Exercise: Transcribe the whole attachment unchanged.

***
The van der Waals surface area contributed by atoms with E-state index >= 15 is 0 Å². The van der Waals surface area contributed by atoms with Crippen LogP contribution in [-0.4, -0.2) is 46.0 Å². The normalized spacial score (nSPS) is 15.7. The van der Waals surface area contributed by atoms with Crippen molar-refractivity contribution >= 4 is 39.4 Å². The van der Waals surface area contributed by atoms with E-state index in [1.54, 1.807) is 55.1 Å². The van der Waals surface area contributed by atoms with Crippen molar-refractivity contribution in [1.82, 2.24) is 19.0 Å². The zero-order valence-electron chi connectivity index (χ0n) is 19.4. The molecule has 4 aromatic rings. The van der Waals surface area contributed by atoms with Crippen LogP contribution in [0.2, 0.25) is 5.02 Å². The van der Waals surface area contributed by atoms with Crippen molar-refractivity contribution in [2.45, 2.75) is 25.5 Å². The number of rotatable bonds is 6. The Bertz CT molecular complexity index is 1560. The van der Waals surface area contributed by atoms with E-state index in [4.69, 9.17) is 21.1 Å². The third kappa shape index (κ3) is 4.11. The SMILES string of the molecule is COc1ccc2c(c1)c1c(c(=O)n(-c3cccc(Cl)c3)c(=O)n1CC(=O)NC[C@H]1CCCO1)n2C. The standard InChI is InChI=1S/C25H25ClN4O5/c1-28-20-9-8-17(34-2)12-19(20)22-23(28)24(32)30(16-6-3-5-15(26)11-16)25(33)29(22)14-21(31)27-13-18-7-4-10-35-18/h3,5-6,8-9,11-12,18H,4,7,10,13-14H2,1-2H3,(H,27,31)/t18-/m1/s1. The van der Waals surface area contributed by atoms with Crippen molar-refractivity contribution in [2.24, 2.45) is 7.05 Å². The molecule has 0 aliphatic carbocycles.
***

The van der Waals surface area contributed by atoms with E-state index >= 15 is 0 Å². The van der Waals surface area contributed by atoms with Crippen LogP contribution in [-0.4, -0.2) is 46.0 Å². The normalized spacial score (nSPS) is 15.7. The van der Waals surface area contributed by atoms with Crippen molar-refractivity contribution >= 4 is 39.4 Å². The van der Waals surface area contributed by atoms with E-state index in [1.54, 1.807) is 55.1 Å². The van der Waals surface area contributed by atoms with Crippen molar-refractivity contribution in [1.82, 2.24) is 19.0 Å². The zero-order valence-electron chi connectivity index (χ0n) is 19.4. The molecule has 4 aromatic rings. The van der Waals surface area contributed by atoms with Crippen LogP contribution in [0.2, 0.25) is 5.02 Å². The van der Waals surface area contributed by atoms with Crippen molar-refractivity contribution in [2.45, 2.75) is 25.5 Å². The number of rotatable bonds is 6. The Bertz CT molecular complexity index is 1560. The van der Waals surface area contributed by atoms with E-state index in [4.69, 9.17) is 21.1 Å². The third kappa shape index (κ3) is 4.11. The SMILES string of the molecule is COc1ccc2c(c1)c1c(c(=O)n(-c3cccc(Cl)c3)c(=O)n1CC(=O)NC[C@H]1CCCO1)n2C. The standard InChI is InChI=1S/C25H25ClN4O5/c1-28-20-9-8-17(34-2)12-19(20)22-23(28)24(32)30(16-6-3-5-15(26)11-16)25(33)29(22)14-21(31)27-13-18-7-4-10-35-18/h3,5-6,8-9,11-12,18H,4,7,10,13-14H2,1-2H3,(H,27,31)/t18-/m1/s1. The van der Waals surface area contributed by atoms with Crippen molar-refractivity contribution in [2.24, 2.45) is 7.05 Å². The molecule has 0 aliphatic carbocycles.